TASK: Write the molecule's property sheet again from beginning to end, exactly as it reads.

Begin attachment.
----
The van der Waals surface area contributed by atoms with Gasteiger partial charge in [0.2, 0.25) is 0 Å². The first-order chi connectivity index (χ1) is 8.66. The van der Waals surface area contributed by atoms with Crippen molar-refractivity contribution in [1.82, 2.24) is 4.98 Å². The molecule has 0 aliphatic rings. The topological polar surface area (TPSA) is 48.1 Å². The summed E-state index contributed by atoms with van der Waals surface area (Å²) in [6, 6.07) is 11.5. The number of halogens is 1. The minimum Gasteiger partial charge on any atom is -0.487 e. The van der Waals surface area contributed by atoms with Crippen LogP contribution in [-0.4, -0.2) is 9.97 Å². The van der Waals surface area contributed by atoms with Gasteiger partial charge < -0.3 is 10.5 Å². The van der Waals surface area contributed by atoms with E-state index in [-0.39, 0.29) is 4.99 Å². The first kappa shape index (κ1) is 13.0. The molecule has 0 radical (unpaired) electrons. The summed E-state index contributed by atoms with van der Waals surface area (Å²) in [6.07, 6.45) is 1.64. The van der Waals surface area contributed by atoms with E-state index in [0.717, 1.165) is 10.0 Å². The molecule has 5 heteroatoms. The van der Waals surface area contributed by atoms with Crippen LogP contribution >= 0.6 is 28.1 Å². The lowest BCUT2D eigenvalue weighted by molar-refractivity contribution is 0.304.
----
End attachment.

The van der Waals surface area contributed by atoms with Gasteiger partial charge in [0.2, 0.25) is 0 Å². The first-order chi connectivity index (χ1) is 8.66. The van der Waals surface area contributed by atoms with Crippen molar-refractivity contribution in [1.82, 2.24) is 4.98 Å². The molecule has 0 aliphatic rings. The topological polar surface area (TPSA) is 48.1 Å². The summed E-state index contributed by atoms with van der Waals surface area (Å²) in [6, 6.07) is 11.5. The number of halogens is 1. The minimum Gasteiger partial charge on any atom is -0.487 e. The van der Waals surface area contributed by atoms with Crippen LogP contribution in [-0.4, -0.2) is 9.97 Å². The van der Waals surface area contributed by atoms with Gasteiger partial charge < -0.3 is 10.5 Å². The van der Waals surface area contributed by atoms with E-state index in [-0.39, 0.29) is 4.99 Å². The first kappa shape index (κ1) is 13.0. The molecule has 0 radical (unpaired) electrons. The summed E-state index contributed by atoms with van der Waals surface area (Å²) in [6.07, 6.45) is 1.64. The van der Waals surface area contributed by atoms with E-state index in [0.717, 1.165) is 10.0 Å². The molecule has 5 heteroatoms. The van der Waals surface area contributed by atoms with Crippen LogP contribution >= 0.6 is 28.1 Å². The lowest BCUT2D eigenvalue weighted by molar-refractivity contribution is 0.304.